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Education provides children with opportunities to escape poverty, gain a voice in their community and experience a better quality of life.

But worldwide, more than 120 million children are unable to attend school. The Alphonse Guaymi Scholarship Fund whishes to contribute their efforts in Panama ellentesque ut porta libero. This Mission was founded in 1917 by the Rev Mortimer Surgeon by placing the 18-year old Ephraim Alphonse among the Valiente Indians as an evangelist and missionary. It is a widely held belief that the Rev Ephraim Alphonse was the founder but there is an entry in the baptism register written by Alphonse that clearly attributes the founding to Mortimer Surgeon.He performed the first baptisms among the Indians and against his signature in the column,there is drawn an index finger with the caption:-“The founder of the Indian Mission”.

Following theological training and acceptance into the Methodist Ministry, Alphonse returned to the Valiente Peninsular, married to Hyacinth Ogilvie and continued the work. His main outreach was through education and the setting up of schools along the coast from Tibobe to Bluefields and beyond. On our arrival in 1970 we found several churches:- Tibobe, Punta Uva (Grape Point), Playa Colorado, Cayo de Paloma (Pigeon Key), Bahia Azul (Bluefields), Coco Key and the main church, Kusapin.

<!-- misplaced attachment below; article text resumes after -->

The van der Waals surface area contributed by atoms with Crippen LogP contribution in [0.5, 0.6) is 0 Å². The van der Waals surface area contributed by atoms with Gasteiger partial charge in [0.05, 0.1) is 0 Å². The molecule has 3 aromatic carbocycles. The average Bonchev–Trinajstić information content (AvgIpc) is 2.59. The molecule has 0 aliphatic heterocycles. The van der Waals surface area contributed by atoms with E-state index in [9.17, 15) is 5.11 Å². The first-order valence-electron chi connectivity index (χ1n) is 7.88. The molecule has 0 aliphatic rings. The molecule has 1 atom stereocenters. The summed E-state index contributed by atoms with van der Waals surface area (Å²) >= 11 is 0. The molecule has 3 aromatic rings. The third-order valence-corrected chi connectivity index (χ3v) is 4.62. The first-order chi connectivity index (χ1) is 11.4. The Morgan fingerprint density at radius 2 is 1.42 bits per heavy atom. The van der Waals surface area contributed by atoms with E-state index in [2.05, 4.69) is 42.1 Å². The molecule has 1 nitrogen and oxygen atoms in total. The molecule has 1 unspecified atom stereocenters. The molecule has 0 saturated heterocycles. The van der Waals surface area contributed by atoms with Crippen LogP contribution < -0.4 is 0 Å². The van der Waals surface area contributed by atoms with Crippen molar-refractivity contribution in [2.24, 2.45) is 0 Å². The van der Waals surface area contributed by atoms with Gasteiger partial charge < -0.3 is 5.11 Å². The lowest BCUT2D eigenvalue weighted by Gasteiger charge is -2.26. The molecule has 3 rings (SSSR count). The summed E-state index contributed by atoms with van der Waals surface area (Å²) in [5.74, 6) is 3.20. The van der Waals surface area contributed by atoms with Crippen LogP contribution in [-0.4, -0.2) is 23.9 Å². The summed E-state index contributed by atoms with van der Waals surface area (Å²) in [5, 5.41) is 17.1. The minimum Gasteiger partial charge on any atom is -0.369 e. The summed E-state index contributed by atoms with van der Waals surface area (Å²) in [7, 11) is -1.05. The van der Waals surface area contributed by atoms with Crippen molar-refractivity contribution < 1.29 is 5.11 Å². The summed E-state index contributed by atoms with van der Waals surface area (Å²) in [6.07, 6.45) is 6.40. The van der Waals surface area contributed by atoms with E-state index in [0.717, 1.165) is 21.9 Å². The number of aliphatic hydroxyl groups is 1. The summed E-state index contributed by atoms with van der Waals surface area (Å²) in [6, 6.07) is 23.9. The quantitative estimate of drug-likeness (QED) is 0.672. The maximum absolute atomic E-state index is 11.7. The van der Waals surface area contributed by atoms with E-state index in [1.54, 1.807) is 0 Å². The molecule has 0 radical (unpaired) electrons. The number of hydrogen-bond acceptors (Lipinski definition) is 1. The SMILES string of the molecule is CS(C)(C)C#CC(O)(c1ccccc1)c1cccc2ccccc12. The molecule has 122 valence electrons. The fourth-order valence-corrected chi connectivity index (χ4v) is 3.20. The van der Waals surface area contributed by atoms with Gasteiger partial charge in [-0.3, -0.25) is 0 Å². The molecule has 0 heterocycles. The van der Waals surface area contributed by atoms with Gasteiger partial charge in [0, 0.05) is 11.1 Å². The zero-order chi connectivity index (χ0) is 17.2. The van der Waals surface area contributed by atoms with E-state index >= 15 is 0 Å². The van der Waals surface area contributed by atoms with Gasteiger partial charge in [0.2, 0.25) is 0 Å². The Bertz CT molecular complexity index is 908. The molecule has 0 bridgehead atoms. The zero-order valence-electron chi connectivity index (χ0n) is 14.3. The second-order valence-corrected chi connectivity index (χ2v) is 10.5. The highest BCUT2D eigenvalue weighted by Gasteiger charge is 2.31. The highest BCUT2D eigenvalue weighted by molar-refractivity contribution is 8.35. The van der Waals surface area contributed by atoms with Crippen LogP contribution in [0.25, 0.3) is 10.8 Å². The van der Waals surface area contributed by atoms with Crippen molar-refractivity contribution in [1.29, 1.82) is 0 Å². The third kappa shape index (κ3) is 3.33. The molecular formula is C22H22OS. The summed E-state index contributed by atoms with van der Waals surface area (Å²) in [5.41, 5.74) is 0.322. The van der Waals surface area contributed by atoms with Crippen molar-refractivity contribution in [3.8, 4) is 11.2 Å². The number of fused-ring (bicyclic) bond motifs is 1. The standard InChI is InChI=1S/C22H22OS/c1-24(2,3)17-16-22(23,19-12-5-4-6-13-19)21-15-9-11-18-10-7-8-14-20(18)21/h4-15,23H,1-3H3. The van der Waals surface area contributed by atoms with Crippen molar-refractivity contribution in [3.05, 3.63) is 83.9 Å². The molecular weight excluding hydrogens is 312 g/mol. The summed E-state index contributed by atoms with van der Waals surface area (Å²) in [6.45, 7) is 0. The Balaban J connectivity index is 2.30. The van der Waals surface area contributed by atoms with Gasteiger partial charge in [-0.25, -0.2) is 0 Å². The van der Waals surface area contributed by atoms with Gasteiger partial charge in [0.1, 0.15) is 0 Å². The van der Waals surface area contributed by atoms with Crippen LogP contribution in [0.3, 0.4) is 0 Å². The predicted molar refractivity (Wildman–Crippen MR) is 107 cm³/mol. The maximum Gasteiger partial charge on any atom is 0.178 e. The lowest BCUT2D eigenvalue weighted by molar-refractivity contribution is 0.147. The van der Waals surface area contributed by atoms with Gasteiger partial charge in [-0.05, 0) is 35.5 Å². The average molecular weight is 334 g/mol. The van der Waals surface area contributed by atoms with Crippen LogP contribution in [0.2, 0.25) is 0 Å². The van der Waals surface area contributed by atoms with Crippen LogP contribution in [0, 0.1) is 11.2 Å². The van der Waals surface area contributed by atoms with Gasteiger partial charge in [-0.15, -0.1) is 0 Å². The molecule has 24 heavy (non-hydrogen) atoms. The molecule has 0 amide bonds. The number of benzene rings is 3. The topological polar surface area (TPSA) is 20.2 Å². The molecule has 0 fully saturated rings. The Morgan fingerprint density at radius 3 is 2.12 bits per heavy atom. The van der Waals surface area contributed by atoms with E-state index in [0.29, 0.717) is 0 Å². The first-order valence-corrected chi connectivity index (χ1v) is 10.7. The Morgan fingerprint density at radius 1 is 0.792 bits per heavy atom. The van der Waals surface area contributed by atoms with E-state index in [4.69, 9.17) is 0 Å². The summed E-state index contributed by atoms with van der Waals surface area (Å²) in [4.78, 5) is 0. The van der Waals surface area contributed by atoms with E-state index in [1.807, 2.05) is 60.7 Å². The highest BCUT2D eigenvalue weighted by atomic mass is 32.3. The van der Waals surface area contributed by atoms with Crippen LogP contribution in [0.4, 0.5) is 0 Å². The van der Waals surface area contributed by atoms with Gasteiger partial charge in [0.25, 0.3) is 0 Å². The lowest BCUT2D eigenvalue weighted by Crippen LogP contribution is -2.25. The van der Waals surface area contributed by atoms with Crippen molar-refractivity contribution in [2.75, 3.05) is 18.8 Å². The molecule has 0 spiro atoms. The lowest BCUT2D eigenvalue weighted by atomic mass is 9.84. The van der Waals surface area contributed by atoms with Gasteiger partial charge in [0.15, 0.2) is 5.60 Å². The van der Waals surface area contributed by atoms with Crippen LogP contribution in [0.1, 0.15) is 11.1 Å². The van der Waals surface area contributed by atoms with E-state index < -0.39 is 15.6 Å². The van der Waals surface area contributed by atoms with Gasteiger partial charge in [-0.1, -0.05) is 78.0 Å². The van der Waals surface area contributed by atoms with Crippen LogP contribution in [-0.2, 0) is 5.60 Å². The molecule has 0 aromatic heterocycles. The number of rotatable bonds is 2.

The use of the Indian language was key to the work in that the Indians accepted the Gospel through “the language they heard whilst taking their mother’s milk,” Guaymi. Following our language training in Mexico we had a working knowledge of Spanish. Fortunately for us, most of the men spoke English, though not “English, English”, but Jamaican Patois. This being introduced through the Jamaican workers on the banana plantations in the Province of Bocas del Toro.

Alphonse had translated parts of the Bible into Guaymi, his main work was the hymn and service book,”Himnos de la Vida Cristiana”. This book had 16 psalms, 98 hymns, a catechism and full translations of six services including the “Order of Morning Prayer”. I still have my copy which shows signs of being visited by countless cockroaches who enjoyed the cover’s glue. However, the inside remains intact and has my additions of the music for the hymns, this enabled me to take a lead in singing the hymns unaccompanied by any instruments.

To those going “Ngoborebea” (God go with you), to those remaining “Kgobrerica” God enrich you.

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